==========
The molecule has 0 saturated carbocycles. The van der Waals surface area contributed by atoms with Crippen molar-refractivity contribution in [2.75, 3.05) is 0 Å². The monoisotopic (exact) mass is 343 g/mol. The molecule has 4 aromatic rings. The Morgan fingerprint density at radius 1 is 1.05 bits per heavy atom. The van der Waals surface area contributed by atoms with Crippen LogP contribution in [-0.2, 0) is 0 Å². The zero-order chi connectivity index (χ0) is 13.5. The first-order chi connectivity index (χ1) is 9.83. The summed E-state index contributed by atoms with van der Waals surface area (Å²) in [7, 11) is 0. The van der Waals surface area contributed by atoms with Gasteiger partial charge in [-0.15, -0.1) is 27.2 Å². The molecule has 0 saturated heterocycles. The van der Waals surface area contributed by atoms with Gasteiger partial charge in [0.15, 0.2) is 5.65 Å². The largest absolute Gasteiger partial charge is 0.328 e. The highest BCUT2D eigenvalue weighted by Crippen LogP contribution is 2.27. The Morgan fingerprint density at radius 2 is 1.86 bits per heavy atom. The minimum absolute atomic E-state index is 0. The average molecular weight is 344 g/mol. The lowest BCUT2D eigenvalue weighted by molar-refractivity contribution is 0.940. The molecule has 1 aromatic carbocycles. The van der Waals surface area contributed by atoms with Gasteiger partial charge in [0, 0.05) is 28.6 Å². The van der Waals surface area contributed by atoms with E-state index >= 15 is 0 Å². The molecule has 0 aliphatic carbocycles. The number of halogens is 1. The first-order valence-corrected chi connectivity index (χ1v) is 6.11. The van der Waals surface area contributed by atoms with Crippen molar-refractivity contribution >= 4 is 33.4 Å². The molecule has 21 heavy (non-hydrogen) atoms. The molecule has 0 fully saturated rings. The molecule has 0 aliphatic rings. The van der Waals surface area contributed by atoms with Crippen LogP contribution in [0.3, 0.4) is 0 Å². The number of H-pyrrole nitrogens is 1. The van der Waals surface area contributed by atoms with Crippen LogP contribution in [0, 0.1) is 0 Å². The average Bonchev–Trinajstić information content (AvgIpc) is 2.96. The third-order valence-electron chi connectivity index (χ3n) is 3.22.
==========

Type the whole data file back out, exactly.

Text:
The molecule has 0 saturated carbocycles. The van der Waals surface area contributed by atoms with Crippen molar-refractivity contribution in [2.75, 3.05) is 0 Å². The monoisotopic (exact) mass is 343 g/mol. The molecule has 4 aromatic rings. The Morgan fingerprint density at radius 1 is 1.05 bits per heavy atom. The van der Waals surface area contributed by atoms with Crippen LogP contribution in [-0.2, 0) is 0 Å². The zero-order chi connectivity index (χ0) is 13.5. The first-order chi connectivity index (χ1) is 9.83. The summed E-state index contributed by atoms with van der Waals surface area (Å²) in [7, 11) is 0. The van der Waals surface area contributed by atoms with Gasteiger partial charge in [-0.15, -0.1) is 27.2 Å². The molecule has 0 saturated heterocycles. The van der Waals surface area contributed by atoms with Gasteiger partial charge in [0.15, 0.2) is 5.65 Å². The largest absolute Gasteiger partial charge is 0.328 e. The highest BCUT2D eigenvalue weighted by Crippen LogP contribution is 2.27. The Morgan fingerprint density at radius 2 is 1.86 bits per heavy atom. The minimum absolute atomic E-state index is 0. The average molecular weight is 344 g/mol. The lowest BCUT2D eigenvalue weighted by molar-refractivity contribution is 0.940. The molecule has 1 aromatic carbocycles. The van der Waals surface area contributed by atoms with Gasteiger partial charge in [0, 0.05) is 28.6 Å². The van der Waals surface area contributed by atoms with E-state index >= 15 is 0 Å². The molecule has 0 aliphatic carbocycles. The number of halogens is 1. The first-order valence-corrected chi connectivity index (χ1v) is 6.11. The van der Waals surface area contributed by atoms with Crippen molar-refractivity contribution >= 4 is 33.4 Å². The molecule has 21 heavy (non-hydrogen) atoms. The molecule has 0 fully saturated rings. The molecule has 0 aliphatic rings. The van der Waals surface area contributed by atoms with Crippen LogP contribution in [0.3, 0.4) is 0 Å². The number of H-pyrrole nitrogens is 1. The van der Waals surface area contributed by atoms with Crippen LogP contribution in [0, 0.1) is 0 Å². The average Bonchev–Trinajstić information content (AvgIpc) is 2.96. The third-order valence-electron chi connectivity index (χ3n) is 3.22.